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Episode 19  Vatican II – Constitution on the Sacred Liturgy pt. 2 – Why it Matters: An Exploration of Faith with Archbishop George Lucas

In this episode with Archbishop Lucas, we continue our conversation on the Constitution on the Sacred Liturgy.

Sacrosanctum Concilium, the Constitution on the Sacred Liturgy, is one of the constitutions of the Second Vatican Council. It was approved by the assembled bishops by a vote of 2,147 to 4 and promulgated by Pope Paul VI on 4 December 1963. The title is taken from the opening lines of the document and means “this Sacred Council”.

An excerpt from Sacrosanctum Concilium:

2. For the liturgy, “through which the work of our redemption is accomplished,” [1] most of all in the divine sacrifice of the Eucharist, is the outstanding means whereby the faithful may express in their lives, and manifest to others, the mystery of Christ and the real nature of the true Church. It is of the essence of the Church that she be both human and divine, visible and yet invisibly equipped, eager to act and yet intent on contemplation, present in this world and yet not at home in it; and she is all these things in such wise that in her the human is directed and subordinated to the divine, the visible likewise to the invisible, action to contemplation, and this present world to that city yet to come, which we seek [2]. While the liturgy daily builds up those who are within into a holy temple of the Lord, into a dwelling place for God in the Spirit [3], to the mature measure of the fullness of Christ [4], at the same time it marvelously strengthens their power to preach Christ, and thus shows forth the Church to those who are outside as a sign lifted up among the nations [5] under which the scattered children of God may be gathered together [6], until there is one sheepfold and one shepherd [7].

Also:

10. Nevertheless the liturgy is the summit toward which the activity of the Church is directed; at the same time it is the font from which all her power flows. For the aim and object of apostolic works is that all who are made sons of God by faith and baptism should come together to praise God in the midst of His Church, to take part in the sacrifice, and to eat the Lord’s supper.

The liturgy in its turn moves the faithful, filled with “the paschal sacraments,” to be “one in holiness” [26]; it prays that “they may hold fast in their lives to what they have grasped by their faith” [27]; the renewal in the Eucharist of the covenant between the Lord and man draws the faithful into the compelling love of Christ and sets them on fire. From the liturgy, therefore, and especially from the Eucharist, as from a font, grace is poured forth upon us; and the sanctification of men in Christ and the glorification of God, to which all other activities of the Church are directed as toward their end, is achieved in the most efficacious possible way.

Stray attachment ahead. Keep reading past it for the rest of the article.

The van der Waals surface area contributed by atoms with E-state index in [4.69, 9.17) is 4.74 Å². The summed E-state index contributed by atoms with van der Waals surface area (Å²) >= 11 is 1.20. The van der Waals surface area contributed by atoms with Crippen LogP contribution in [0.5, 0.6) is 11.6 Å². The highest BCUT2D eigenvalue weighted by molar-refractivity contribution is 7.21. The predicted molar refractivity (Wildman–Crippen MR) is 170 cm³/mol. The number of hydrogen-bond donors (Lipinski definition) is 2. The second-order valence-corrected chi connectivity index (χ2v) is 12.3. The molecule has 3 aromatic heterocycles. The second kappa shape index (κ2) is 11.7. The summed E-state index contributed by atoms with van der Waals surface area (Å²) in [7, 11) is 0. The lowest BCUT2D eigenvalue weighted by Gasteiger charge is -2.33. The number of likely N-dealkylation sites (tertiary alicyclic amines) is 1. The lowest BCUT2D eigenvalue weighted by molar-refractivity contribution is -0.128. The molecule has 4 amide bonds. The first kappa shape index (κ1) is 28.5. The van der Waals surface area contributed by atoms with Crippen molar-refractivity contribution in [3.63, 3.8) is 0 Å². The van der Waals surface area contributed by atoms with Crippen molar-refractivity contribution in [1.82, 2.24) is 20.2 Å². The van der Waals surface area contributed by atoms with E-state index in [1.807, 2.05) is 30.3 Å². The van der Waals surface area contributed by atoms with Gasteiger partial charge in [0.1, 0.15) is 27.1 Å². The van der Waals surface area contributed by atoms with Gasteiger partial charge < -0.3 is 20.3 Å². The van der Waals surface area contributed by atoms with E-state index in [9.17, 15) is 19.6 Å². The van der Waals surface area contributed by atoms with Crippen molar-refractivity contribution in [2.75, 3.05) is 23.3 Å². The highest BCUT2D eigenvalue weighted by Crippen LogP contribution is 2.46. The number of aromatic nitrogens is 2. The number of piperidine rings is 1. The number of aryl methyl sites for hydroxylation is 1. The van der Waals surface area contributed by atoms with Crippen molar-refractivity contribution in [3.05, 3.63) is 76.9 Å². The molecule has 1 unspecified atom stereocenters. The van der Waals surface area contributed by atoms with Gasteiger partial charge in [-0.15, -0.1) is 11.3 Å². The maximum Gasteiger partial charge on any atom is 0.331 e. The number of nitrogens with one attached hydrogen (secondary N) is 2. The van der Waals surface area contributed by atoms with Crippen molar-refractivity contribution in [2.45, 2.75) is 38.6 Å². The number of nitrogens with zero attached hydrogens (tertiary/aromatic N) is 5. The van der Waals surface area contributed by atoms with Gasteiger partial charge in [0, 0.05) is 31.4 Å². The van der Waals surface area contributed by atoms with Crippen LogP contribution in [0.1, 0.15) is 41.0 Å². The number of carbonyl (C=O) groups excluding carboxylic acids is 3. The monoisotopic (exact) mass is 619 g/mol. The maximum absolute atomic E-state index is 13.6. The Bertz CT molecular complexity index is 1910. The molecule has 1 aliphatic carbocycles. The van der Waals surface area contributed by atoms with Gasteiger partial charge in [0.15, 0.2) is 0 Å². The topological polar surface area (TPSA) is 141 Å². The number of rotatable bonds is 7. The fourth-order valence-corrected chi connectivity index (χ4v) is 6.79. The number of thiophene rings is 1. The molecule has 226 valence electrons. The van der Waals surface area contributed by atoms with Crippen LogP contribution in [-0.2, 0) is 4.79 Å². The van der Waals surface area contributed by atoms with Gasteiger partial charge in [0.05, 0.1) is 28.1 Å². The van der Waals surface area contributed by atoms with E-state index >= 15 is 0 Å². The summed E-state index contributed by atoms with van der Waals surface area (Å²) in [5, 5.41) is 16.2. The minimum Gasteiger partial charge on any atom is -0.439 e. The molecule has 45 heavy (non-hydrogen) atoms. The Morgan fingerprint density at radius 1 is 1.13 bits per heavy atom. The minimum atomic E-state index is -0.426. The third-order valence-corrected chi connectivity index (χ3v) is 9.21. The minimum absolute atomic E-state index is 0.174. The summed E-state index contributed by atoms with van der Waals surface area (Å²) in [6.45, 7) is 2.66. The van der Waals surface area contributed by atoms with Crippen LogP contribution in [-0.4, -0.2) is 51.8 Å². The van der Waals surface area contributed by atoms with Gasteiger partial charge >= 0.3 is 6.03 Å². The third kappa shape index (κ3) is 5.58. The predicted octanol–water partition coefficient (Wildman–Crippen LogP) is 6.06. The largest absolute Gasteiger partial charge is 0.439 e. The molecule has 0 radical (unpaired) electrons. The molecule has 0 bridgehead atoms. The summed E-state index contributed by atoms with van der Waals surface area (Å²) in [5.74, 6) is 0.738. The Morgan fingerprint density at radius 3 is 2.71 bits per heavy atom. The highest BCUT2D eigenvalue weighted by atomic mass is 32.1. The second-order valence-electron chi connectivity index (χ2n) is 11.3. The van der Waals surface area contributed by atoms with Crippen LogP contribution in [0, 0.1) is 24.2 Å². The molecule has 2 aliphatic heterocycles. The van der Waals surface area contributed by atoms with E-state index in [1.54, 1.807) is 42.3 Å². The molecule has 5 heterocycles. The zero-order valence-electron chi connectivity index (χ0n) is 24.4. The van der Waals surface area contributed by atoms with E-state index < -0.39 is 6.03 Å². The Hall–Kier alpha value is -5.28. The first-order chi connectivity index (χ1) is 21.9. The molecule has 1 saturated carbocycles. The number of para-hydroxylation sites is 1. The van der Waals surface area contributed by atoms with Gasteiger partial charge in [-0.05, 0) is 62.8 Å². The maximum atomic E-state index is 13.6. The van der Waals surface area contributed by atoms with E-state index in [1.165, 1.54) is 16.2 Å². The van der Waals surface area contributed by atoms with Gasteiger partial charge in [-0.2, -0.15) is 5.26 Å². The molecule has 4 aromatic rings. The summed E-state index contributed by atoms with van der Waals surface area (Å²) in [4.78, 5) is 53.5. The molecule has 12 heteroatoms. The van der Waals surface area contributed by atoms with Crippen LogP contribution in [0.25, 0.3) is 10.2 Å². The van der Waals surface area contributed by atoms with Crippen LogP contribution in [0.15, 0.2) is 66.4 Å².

Vatican II at St. Peter’s in Rome

For the documents of Vatican II visit here

For more episodes in this series visit the

Why it Matters: An Exploration of Faith with Archbishop George Lucas Podcast page

For more teachings and information about Archbishop George J. Lucas of the Archdiocese of Omaha, visit:   archomaha.org

WM18 – Vatican II – Constitution on the Sacred Liturgy part 1 – Why it Matters: An Exploration of Faith with Archbishop George Lucas Podcast

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Episode 18  Vatican II – Constitution on the Sacred Liturgy pt. 1 – Why it Matters: An Exploration of Faith with Archbishop George Lucas

In this episode with Archbishop Lucas, we begin a conversation on the Constitution on the Sacred Liturgy.

Sacrosanctum Concilium, the Constitution on the Sacred Liturgy, is one of the constitutions of the Second Vatican Council. It was approved by the assembled bishops by a vote of 2,147 to 4 and promulgated by Pope Paul VI on 4 December 1963. The title is taken from the opening lines of the document and means “this Sacred Council”.

An excerpt from Sacrosanctum Concilium:

2. For the liturgy, “through which the work of our redemption is accomplished,” [1] most of all in the divine sacrifice of the Eucharist, is the outstanding means whereby the faithful may express in their lives, and manifest to others, the mystery of Christ and the real nature of the true Church. It is of the essence of the Church that she be both human and divine, visible and yet invisibly equipped, eager to act and yet intent on contemplation, present in this world and yet not at home in it; and she is all these things in such wise that in her the human is directed and subordinated to the divine, the visible likewise to the invisible, action to contemplation, and this present world to that city yet to come, which we seek [2]. While the liturgy daily builds up those who are within into a holy temple of the Lord, into a dwelling place for God in the Spirit [3], to the mature measure of the fullness of Christ [4], at the same time it marvelously strengthens their power to preach Christ, and thus shows forth the Church to those who are outside as a sign lifted up among the nations [5] under which the scattered children of God may be gathered together [6], until there is one sheepfold and one shepherd [7].

Also:

10. Nevertheless the liturgy is the summit toward which the activity of the Church is directed; at the same time it is the font from which all her power flows. For the aim and object of apostolic works is that all who are made sons of God by faith and baptism should come together to praise God in the midst of His Church, to take part in the sacrifice, and to eat the Lord’s supper.